Alabamians Are 2x More Likely to Die in a Car Accident Than the Average American
Posted in Uncategorized on October 28, 2016.
Some troubling data shows that Alabamians have a much greater risk of dying in a motor vehicle accident than residents of other states. Between 2003 and 2012, 8,234 people were killed in traffic accidents on Alabama roads. That’s a rate of 13.7 per 100,000 people, compared to a national rate of 7.0. The starkest contrast was among young people, with Alabamians aged 21-34 experiencing a fatality rate of 20.8 per 100,000 people, compared to a rate of 10.8 in the same population nationwide. However, in every age demographic, the fatality rate for Alabamians involved in accidents was significantly higher than the national average.
What Makes Alabama Roads So Dangerous?
The issue isn’t that Alabama roads are inherently more dangerous than in other states, or that Alabamians are worse drivers. Rather, the alarming data has much more to do with location. A much higher percentage of Alabama’s population lives in rural areas, where hospitals are not available close by. If you’re involved in an accident in a more isolated rural area, it can take significantly longer for an ambulance to reach you, and then to transport you a greater distance to a hospital that can treat your injuries.
There are currently eight counties in Alabama that have no hospital, and in the past six years five rural hospitals across the state have closed. The lack of a nearby hospital in case of an accident greatly increases the chance that the drivers and passengers involved could die of their injuries. The residents of rural areas in Alabama are 56% more likely to die in a motor vehicle accident than their urban counterparts. For example, between 2011-2013, Lee County, located just outside of Montgomery, had the state’s lowest motor vehicle fatality rate at 9.9 fatalities per 100,000 people. Wilcox County, which is located nearby but in a much more rural setting, had a shocking motor vehicle mortality rate of 55.6 during the same time period.
Speed also plays a factor in motor vehicle accidents, and drivers are much more likely to speed on rural roads where there is not as much traffic and police are less likely to be on patrol. People also tend to travel longer distances when driving in rural areas, which also increases the likelihood of an accident and the risk of fatalities.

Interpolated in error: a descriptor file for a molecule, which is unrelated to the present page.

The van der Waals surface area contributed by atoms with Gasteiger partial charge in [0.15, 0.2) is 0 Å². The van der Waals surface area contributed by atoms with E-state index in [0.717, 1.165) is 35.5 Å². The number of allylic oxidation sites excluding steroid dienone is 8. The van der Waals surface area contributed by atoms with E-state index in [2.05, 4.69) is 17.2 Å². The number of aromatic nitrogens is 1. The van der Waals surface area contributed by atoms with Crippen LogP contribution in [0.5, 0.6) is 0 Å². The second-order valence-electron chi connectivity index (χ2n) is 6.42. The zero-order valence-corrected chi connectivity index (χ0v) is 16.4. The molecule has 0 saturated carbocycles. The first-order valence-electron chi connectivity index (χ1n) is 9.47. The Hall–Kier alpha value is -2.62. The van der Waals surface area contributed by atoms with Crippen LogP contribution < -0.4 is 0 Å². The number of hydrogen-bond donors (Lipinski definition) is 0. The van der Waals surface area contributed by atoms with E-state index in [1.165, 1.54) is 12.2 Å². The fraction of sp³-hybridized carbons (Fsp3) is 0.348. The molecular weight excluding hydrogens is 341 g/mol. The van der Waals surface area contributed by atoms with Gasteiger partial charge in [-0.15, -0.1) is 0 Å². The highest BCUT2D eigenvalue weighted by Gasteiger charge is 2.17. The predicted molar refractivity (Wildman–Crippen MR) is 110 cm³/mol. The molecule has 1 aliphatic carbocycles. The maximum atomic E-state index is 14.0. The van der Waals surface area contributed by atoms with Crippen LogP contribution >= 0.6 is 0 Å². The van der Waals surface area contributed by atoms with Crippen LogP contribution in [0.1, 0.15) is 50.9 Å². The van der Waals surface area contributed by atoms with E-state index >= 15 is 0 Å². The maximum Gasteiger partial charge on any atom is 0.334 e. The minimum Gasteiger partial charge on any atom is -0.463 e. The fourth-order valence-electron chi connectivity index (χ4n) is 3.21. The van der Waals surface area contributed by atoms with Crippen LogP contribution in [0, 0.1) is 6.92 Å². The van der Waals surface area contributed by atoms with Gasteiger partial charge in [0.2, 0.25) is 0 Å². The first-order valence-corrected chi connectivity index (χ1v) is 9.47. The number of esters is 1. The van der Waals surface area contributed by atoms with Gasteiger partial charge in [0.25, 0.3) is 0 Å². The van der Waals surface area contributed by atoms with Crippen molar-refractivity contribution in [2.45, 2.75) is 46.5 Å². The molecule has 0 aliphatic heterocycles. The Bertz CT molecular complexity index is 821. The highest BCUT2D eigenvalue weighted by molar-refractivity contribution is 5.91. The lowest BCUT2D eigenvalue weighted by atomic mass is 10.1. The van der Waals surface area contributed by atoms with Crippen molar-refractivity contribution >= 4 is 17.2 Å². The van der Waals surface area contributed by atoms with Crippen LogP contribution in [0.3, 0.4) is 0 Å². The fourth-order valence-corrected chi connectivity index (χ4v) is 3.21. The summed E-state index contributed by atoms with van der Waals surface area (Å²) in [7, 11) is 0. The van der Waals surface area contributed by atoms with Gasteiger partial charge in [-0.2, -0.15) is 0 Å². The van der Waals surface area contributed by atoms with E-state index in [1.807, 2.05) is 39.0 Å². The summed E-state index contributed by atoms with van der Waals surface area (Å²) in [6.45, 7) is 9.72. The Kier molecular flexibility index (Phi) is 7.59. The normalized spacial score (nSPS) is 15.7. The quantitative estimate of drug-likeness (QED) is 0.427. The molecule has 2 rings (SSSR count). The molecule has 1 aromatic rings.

What Can Be Done to Help?
Most rural hospitals have closed in recent years due to financial constraints and other related problems. State officials are looking into other options to make life-saving emergency services available in rural areas, such as a Freestanding Emergency Department, which can operate separately from a hospital emergency department as long as it is not located more than 35 miles from the main hospital. Another option is the Critical Access Hospital, which is part of the Medicare program and offers a way of providing limited emergency care to high-need rural areas.
Of course, more hospitals and care centers aren’t the only solution to the problem of accident fatalities on rural roads. State officials stress that education is key to a long-term reduction in accident fatalities. The fatality rates for individuals 25 years and over who have only a ninth-grade education or less are 50.6, while for college graduates the fatality rate drops to 10.4. Even just having a high school diploma decreases an individual’s risk of dying in a motor vehicle accident.
Finally, common sense safe driving practices can help Alabamians stay safe on the road. Drivers should avoid the 3 Ds: distracted, drowsy, and drunk driving. Furthermore, always travel at a safe rate of speed, especially in rural areas. Seat belts also greatly reduce your risk of dying in an accident, and are required by law.
Contact our Birmingham car accident lawyers at The Mitchell Law Firm, LLC for a free consultation into your car accident claim.